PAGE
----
The college football regular season is over, which means the prospects the New York Giants are after have shaken out.
With the college football regular season over, several future NFL stars have played their final collegiate game. This means the New York Giants and all other 31 teams have to start thinking about those pre-NFL Combine big boards.
As of now, the Giants hold eight 2020 draft picks with potential for more coming as compensation for the Redskins signing away Landon Collins.
At the moment, the Williams deal leaves the Giants with 2020 draft picks in 1st, 2nd, 4th, 5th, 6th and three in the 7th
— GiantsWFAN (@giantswfan) October 28, 2019
How should the Giants use their 2020 draft picks? Here’s an updated seven-round mock draft with the Giants settled into that current No. 2 hole.
Round 1 (2): Chase Young DE, Ohio State
The Giants have not employed a dominant pass-rusher since the days Jason Pierre-Paul, Justin Tuck and Osi Umenyiora all played on the same defensive line.
They can finally add that elusive pass-rusher by drafting Chase Young with the second-overall pick in the upcoming draft.
Young took home the Chuck Bednarik Award for the defensive player of the year after recording 16.5 sacks and six forced fumbles. If the Cincinnati Bengals opt to take quarterback Joe Burrow first overall, Young is a no brainer for the Giants with the second pick.
Round 2 (34): Austin Jackson OT, USC
Similar to pass-rusher, the Giants haven’t had offensive tackle that can legitimate pin down the edge in years. The Giants may be able to find that guy in USC’s Austin Jackson in the second round.
Jackson is a 6-foot-6, 310-pound tackle who’s been the mainstay on the Trojans offensive line the last three seasons.
By drafting Jackson, the Giants can add much-needed size to the left tackle position and someone who can eventually replace the struggling Nate Solder in the starting lineup.
Round 4 (98): Gabriel Davis WR, UCF
That weapon could be Central Florida’s Gabriel Davis. At 6-foot-3, Davis would bring size to a Giants receiver room that is mostly full of speed guys. At UCF this season, Davis hauled in 12 touchdown passes and racked up 1,241 receiving yards on 72 catches.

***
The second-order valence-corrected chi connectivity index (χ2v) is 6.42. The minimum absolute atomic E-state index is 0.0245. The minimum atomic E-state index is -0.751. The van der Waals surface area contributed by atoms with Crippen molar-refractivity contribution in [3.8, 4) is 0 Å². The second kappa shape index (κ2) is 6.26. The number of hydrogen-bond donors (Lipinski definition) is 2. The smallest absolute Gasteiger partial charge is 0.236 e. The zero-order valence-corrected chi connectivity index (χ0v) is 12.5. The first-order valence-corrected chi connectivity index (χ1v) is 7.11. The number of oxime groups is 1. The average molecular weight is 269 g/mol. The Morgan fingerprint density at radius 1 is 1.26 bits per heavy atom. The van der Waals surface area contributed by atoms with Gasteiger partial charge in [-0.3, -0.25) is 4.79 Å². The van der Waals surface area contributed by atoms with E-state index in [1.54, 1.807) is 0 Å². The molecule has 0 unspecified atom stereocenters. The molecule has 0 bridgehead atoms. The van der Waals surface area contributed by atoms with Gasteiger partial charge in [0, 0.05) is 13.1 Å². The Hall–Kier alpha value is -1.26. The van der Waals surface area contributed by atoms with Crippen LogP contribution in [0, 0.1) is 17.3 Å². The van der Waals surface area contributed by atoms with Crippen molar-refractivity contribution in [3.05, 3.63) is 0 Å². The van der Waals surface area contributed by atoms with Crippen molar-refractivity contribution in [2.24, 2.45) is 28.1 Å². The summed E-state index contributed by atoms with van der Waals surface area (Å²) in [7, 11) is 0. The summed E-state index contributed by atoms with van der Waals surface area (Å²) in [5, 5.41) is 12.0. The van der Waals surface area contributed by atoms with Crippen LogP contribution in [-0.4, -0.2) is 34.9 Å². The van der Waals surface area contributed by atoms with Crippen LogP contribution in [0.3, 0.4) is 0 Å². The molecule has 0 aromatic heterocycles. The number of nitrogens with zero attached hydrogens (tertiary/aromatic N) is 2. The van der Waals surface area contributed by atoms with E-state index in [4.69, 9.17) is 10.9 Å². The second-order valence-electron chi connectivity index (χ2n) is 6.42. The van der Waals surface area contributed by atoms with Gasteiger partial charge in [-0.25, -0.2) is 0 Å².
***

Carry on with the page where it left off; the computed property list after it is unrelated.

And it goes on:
Round 5 (130): David Woodward LB, Utah State
The Giants rank among the worst run defenses in the NFL this season, as only seven teams have been worse than New York. To help fix this problem, the Giants could draft Utah State’s David Woodward.
In 2018, Woodward recorded an outstanding 134 total tackles with five sacks and two interceptions. He followed that up with another solid season in 2019, recording 93 total tackles and forcing four fumbles.
Round 6 (161): Lamar Jackson CB, Nebraska
With Janoris Jenkins no longer in the picture, the Giants depth at cornerback is extremely thin. They can help beef up this depth with the long Lamar Jackson from Nebraska.
Jackson stands 6-foot-3, making him one of the draft’s taller corners. In four seasons at Nebraska, Jackson improved each season, which led to a monster senior season in 2019 as he defended 12 passes, recorded 40 total tackles, forced two fumbles and grabbed three interceptions.
With current cornerbacks Deandre Baker, Corey Ballentine and Sam Beal all 6-foot-1 or shorter, the Giants would benefit from adding a long corner like Jackson.
Round 7 (193): Reggie Floyd S, Virginia Tech
Like the cornerback position, the Giants lack much depth at safety. Virginia Tech’s Reggie Floyd can help fill that void.
In 2017, Floyd made 72 total tackles, grabbed three interceptions returning one for a touchdown and forced two fumbles. Floyd would follow this up with a 88 total tackle 2018 season while adding two interceptions. Floyd finished his final regular season of college football with a carer high seven defended passes in 2019.
While Floyd may not make an instant impact as a seventh round pick, he could help provide the Giants would much needed depth at the safety position.
Round 7 (218): Khalil Tate QB, Arizona
The Giants are set at quarterback with Jones, but it could never hurt to add another athlete.
With Eli Manning set to retire and Alex Tanney, a journeyman, the Giants very well could be searching for a backup quarterback in 2019. Why not draft the athletic Khalil Tate to try out for that role?
Tate was once considered a Heisman contender due to his incredible speed at the quarterback position. As a sophomore in 2017, Tate ran for 1,411 yards and 12 touchdowns while adding 1,591 passing yards and 14 touchdowns.
While he failed to post those same rushing numbers in his final two college seasons, the athletic ability was there, and for the Giants, he could be worth taking a flyer on to see if he could make some plays in creative packages.
Round 7 (220): Sean McKeon TE, Michigan
With Evan Engram seemingly unable to stay on the field, and Rhett Ellison likely to face a cap casualty spring, the Giants will likely look to add a tight end this offseason.
Michigan’s Sean McKeon could help fill that role. While he only caught six touchdown passes over four college seasons, he did establish himself as one of the best blocking tight ends in the Big Ten the last four seasons.
The Giants lack physicality and McKeon can help bring some.